The y-chromosome DNA test is designed to show only which father-to-son lineage a person belongs to. By comparing a man's y-chromosome test results to those of another man, one can see very quickly if they belong to the same lineage and have a common ancestor, that is, a father, grandfather, or great grandfather, and so on, somewhere back along the line. So if your Dad or one of his sons was alive, that individual could be tested to see which Bryan, Bryant, or other male line (yes, that happens sometimes) he belongs to. I did that with my Bush line, and I persuaded two of my Mom' s cousins (one first cousin and one second cousin) to do that in my Garner and Young lines. All these results were very useful in distinguishing my line from others in the same geographic area using the same names. I had tried for decades to solve these problems without DNA and it just could not be done. So your aunt's sons will give you the lineage of the father of her sons, not her own father.
Now, that is not the end of the story. There is mitochondrial DNA handed down mother to child (a son gets his mother's mitochondrial DNA but cannot pass it on - the kids get their Mom's mitochondrial DNA - so only the girls can pass it on.). Although comparable, this is less useful than y-chromosome DNA because as soon as you reach the brick wall on finding out a woman's surname you are done. You can't test all the possible great grandmas in the township 100 years ago to see which ones match.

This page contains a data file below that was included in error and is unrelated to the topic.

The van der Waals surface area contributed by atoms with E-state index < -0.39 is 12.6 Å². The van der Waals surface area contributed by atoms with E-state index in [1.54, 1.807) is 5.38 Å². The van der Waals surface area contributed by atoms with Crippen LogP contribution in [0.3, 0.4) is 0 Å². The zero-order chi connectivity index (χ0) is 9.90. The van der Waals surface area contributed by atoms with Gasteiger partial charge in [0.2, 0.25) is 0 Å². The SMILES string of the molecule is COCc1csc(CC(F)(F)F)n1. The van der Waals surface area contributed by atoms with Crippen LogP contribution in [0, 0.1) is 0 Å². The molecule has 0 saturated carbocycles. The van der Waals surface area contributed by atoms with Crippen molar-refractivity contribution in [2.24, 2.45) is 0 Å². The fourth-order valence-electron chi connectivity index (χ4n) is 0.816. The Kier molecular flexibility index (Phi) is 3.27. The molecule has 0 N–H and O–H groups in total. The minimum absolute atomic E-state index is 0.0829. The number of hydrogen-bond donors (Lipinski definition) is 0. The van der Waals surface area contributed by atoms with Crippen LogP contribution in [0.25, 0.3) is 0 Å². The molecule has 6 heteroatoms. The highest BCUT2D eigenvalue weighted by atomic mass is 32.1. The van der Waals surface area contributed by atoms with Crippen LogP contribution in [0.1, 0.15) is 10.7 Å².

So that leaves autosomal DNA tests like those done at 23andme (which include the y-chromosome and mitochondrial DNA results). The autosomal test uses the entire genome to find areas of change that show common relationships but may derive from common ancestors so far back in the family tree that one does not know about them and cannot immediately link to them. That is why two things are necessary to make good use of autosomal results: first, the two individuals making the comparison must each have enough depth in their charts to make the comparison useful. Otherwise the probable area of linkage will not be apparent. it can be in any surname. The size of the matching segment gives some idea of whether the match is "recent" or "distant," but it is often much farther back than you imagined even with a good size segment. Second, you need to make the comparison with at least two other people. This is called triangulation. If all three of you, from different starting positions, end up at the same place, then you have a vastly improved chance of getting the right answers. Lots of people take the 23andme test, which is good, but only a few of them share data, which makes the test problematical for genealogical purposes. But some people only want to know their genetic composition and health risks, and an even larger group are unprepared to do the genealogy work necessary to make the DNA results useful. Maybe they naively believed that if they took the DNA test, all would be revealed. But that is obviously not the case. It is also the reason that sharing DNA results does not pose and risk to the person doing the sharing. The raw data is not published or shared by 23andme, although it is accessible to the user if he wants it. I encourage you to do the 23andme test yourself, but it is only a complement to traditional genealogy, not a substitute.
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